5e Chapter28 2003

5e Chapter28 2003 - 2002, 2003 by Changwon Kang Chapter 28:...

Info iconThis preview shows pages 1–2. Sign up to view the full content.

View Full Document Right Arrow Icon
© 2002, 2003 by Changwon Kang Chapter 28 1 Chapter 28: RNA Synthesis and Splicing A. Transcription: DNA content is moved (tran-) to and rewritten (-scribed) in RNA (1) The basic biochemistry is common to prokaryotes and eukaryotes. (2) It takes place in three stages: initiation, elongation, and termination. (3) DNA-dependent RNA polymerases perform multiple functions. They search DNA for promoters (a cis-acting element) to start RNA chain de novo. They unwind a short stretch of duplex to produce a single stranded template. They select the correct rNTP and catalyze the formation of a phosphodiester bond. This process is repeated for elongation of RNA. RNA polymerase is completely processive. They detect terminator sequences (a cis-acting element). They interact with transcription factors (trans-acting elements) that modulate the rate. (4) RNA is elongated by the attack of its 3'-OH at the α -phosphate of incoming NTP and the subsequent hydrolysis of pp i . It is thermodynamically favorable. (5) The chemistry is the same for all RNAs. Their processes differ mainly in regulation, posttranscriptional processing, and specific RNA polymerase . B. Prokaryotic Transcription (E. coli) (1) RNA polymerase holoenzyme = core enzyme ( α 2 ββ ') + σ subunit. The catalytic site in core enzyme has two metal ions (one bound to the enzyme, and the other coming in with rNTP and leaving with pp i ). Three Asp residues hold the ions. The σ subunit is involved in initiation but dissociated during transition to elongation stage. (2) Initiation The σ subunit of holoenzyme binds specifically to promoter sequences through H-bonds. (The σ alone does not bind.) The search is very fast, because the enzyme walks (slides) on DNA in one dimension rather than in three-dimensional dissociation/association. Promoters have consensus sequences. E. coli has several σ factors, each of which binds to its own type of promoter sequence. σ 70 σ 32 σ 54 Promoters differ markedly in their efficacy, transcription frequency, or strength: every 2 seconds to 10 minutes. Strong promoters have sequences that are similar to the consensus, and weak promoters have multiple substitutions. The distance between conserved sequences is important. Promoter sequences can be identified by various ways such as footprinting, mutagenesis, derivation of consensus sequences, etc. Each bound polymerase unwinds 17 bp (1.6 turns of B-DNA). This transition (isomerization) from the closed complex to the open complex is essential. Most, but not all, promoters are stimulated by negative supercoiling. RNA synthesis starts de novo without need for a primer. RNA is synthesized in 5' 3' direction. The first, 5'-end nucleotide of synthesized RNA has ppp. About 10 nt long RNA is synthesized from the initially formed bubble. This initial synthesis is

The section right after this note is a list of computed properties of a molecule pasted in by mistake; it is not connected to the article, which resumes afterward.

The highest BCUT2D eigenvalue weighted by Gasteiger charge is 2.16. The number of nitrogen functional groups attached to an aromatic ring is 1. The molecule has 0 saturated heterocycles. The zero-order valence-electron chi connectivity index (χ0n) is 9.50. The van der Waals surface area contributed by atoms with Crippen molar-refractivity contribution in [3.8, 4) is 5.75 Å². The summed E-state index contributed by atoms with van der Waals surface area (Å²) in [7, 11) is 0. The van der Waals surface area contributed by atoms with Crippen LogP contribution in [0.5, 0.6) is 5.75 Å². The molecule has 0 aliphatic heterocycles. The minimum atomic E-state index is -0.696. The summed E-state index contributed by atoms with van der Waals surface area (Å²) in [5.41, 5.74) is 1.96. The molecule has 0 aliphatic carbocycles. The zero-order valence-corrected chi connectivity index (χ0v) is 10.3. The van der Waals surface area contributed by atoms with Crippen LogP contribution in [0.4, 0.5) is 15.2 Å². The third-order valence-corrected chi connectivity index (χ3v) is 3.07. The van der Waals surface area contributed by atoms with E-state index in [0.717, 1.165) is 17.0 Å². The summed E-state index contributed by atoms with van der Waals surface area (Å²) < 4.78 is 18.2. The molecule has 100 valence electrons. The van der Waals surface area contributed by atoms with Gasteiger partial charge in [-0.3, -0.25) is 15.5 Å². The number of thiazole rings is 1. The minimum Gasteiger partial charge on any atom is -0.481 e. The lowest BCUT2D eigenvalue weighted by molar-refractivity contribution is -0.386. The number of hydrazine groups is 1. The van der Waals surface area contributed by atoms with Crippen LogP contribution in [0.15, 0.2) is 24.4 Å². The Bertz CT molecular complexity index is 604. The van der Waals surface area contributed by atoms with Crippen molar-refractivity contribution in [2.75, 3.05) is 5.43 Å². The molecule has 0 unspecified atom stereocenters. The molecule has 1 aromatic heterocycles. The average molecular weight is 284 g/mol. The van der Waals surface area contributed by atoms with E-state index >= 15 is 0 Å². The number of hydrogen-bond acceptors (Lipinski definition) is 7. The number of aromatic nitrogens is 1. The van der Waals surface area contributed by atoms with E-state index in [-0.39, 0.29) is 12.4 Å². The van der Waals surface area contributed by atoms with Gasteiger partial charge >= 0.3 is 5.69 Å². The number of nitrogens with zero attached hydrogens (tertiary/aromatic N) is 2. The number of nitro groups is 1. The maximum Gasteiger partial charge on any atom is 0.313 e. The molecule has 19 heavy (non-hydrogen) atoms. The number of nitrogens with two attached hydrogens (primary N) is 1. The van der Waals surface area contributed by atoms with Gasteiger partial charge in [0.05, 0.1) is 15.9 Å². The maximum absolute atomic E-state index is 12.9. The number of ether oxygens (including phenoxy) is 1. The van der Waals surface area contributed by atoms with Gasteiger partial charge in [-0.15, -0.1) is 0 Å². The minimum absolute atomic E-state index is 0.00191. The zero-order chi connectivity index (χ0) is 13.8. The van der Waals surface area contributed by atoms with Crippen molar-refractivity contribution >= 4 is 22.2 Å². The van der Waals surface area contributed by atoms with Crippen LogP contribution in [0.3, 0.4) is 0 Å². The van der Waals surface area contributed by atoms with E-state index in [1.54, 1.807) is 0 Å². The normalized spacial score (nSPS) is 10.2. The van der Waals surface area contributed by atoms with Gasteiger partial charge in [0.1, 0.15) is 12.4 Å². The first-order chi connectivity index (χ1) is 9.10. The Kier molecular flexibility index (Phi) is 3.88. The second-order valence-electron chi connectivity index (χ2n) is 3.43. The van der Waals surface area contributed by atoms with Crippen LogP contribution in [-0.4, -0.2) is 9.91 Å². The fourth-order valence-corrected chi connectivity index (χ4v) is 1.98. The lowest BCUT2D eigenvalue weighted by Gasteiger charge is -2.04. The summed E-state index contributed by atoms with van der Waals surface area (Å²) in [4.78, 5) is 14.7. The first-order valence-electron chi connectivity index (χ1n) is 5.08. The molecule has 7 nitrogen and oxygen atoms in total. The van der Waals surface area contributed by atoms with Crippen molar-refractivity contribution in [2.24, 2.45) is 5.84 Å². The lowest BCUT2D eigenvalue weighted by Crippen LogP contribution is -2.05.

Background image of page 1

Info iconThis preview has intentionally blurred sections. Sign up to view the full version.

View Full DocumentRight Arrow Icon
Image of page 2
This is the end of the preview. Sign up to access the rest of the document.

Page1 / 4

5e Chapter28 2003 - 2002, 2003 by Changwon Kang Chapter 28:...

This preview shows document pages 1 - 2. Sign up to view the full document.

View Full Document Right Arrow Icon
Ask a homework question - tutors are online